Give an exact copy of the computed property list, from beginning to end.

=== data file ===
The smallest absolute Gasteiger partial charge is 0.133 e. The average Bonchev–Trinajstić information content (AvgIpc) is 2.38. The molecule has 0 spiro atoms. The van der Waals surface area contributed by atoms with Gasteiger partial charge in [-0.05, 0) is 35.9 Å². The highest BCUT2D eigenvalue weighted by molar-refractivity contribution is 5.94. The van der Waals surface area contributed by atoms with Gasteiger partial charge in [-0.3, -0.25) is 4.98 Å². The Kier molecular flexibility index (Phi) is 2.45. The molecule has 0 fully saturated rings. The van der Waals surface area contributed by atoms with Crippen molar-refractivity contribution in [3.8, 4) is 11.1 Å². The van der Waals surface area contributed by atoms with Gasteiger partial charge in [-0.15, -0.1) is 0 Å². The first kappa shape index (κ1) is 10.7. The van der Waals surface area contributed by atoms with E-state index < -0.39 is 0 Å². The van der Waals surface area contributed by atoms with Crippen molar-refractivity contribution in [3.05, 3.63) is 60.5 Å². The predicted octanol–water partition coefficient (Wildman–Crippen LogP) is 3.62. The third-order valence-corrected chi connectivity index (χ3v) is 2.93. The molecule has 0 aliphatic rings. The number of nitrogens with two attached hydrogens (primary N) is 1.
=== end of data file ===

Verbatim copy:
The smallest absolute Gasteiger partial charge is 0.133 e. The average Bonchev–Trinajstić information content (AvgIpc) is 2.38. The molecule has 0 spiro atoms. The van der Waals surface area contributed by atoms with Gasteiger partial charge in [-0.05, 0) is 35.9 Å². The highest BCUT2D eigenvalue weighted by molar-refractivity contribution is 5.94. The van der Waals surface area contributed by atoms with Gasteiger partial charge in [-0.3, -0.25) is 4.98 Å². The Kier molecular flexibility index (Phi) is 2.45. The molecule has 0 fully saturated rings. The van der Waals surface area contributed by atoms with Crippen molar-refractivity contribution in [3.8, 4) is 11.1 Å². The van der Waals surface area contributed by atoms with Gasteiger partial charge in [-0.15, -0.1) is 0 Å². The first kappa shape index (κ1) is 10.7. The van der Waals surface area contributed by atoms with E-state index < -0.39 is 0 Å². The van der Waals surface area contributed by atoms with Crippen molar-refractivity contribution in [3.05, 3.63) is 60.5 Å². The predicted octanol–water partition coefficient (Wildman–Crippen LogP) is 3.62. The third-order valence-corrected chi connectivity index (χ3v) is 2.93. The molecule has 0 aliphatic rings. The number of nitrogens with two attached hydrogens (primary N) is 1.